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J Infect Dis. 1991 Oct;164(4):673-8.

Astrovirus and adenovirus associated with diarrhea in children in day care settings.

Author information

1
Division of Viral and Rickettsial Diseases, Centers for Disease Control, Atlanta, GA 30333.

Abstract

The relative importance of astrovirus and adenoviruses as etiologic agents of diarrhea among children in day care was examined. Stool specimens from this prospective study were screened for both astrovirus and adenovirus hexon with two new indirect double-antibody assays and for enteric adenoviruses with an EIA specific for serotypes 40 and 41. Astrovirus was detected in a significantly greater percentage of children with diarrhea (4%, 21/524) than of those without (less than 1%, 1/138) (P less than .05); however, no difference between such such children with adenovirus infections was found (8%, 43/565, and 8%, 10/129, respectively). Overall, 30% (13/43) of all adenovirus hexon-positive specimens were enteric serotypes, and by extrapolation, enteric adenoviruses were identified in an equal percentage of children (2%) with and without diarrhea. This study documents the presence of astrovirus and enteric adenoviruses among children in day care in the United States, associates astrovirus with diarrhea in this setting, and suggests that viral agents may be the most common enteric pathogens among children with diarrhea in day care.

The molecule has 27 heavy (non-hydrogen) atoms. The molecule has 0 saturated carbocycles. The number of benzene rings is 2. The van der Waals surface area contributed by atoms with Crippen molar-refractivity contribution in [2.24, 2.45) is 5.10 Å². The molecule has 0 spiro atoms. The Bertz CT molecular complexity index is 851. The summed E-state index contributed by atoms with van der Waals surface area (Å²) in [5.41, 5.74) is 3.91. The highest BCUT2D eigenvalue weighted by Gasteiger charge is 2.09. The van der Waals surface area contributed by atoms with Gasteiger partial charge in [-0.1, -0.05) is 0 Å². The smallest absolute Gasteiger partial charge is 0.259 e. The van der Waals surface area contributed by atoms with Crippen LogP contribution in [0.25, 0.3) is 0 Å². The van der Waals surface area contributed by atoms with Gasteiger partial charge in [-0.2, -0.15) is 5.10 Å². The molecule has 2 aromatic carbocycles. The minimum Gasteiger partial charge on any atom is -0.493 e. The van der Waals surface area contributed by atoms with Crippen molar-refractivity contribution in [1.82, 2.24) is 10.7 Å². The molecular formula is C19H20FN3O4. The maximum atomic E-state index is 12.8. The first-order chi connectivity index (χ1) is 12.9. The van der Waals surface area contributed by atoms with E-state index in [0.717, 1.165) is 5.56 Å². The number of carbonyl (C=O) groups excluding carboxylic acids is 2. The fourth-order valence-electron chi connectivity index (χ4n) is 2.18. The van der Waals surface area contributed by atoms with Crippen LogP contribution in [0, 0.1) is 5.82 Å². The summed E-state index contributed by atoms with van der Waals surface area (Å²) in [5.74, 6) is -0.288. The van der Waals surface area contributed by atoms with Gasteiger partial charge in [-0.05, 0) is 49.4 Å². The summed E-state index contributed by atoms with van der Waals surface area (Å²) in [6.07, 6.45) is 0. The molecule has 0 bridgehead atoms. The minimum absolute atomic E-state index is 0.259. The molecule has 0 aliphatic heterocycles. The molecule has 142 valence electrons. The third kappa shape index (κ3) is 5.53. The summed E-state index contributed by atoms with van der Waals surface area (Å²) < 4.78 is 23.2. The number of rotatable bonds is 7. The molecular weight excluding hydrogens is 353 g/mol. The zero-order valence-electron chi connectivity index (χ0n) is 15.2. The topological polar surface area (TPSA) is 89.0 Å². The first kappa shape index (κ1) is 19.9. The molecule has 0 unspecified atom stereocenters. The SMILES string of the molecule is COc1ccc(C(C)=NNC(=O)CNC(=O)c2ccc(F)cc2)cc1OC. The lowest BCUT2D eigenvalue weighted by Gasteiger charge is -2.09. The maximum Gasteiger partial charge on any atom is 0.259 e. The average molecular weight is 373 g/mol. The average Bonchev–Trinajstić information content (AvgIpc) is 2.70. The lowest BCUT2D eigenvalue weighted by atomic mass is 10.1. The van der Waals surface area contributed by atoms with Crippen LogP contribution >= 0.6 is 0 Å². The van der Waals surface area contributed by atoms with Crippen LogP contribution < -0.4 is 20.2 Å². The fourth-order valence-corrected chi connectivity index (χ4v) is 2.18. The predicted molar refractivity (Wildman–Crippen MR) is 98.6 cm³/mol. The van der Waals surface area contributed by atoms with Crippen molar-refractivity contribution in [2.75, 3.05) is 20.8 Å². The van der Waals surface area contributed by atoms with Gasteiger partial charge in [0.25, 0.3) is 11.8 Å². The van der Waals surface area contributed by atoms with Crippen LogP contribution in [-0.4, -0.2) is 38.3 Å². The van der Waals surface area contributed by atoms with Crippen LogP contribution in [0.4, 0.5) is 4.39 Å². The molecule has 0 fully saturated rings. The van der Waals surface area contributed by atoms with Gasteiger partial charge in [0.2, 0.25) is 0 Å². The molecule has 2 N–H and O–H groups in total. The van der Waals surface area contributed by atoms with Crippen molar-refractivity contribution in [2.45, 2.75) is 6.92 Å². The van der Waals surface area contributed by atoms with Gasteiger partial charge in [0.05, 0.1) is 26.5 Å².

PMID:
1894931
DOI:
10.1093/infdis/164.4.673
[Indexed for MEDLINE]

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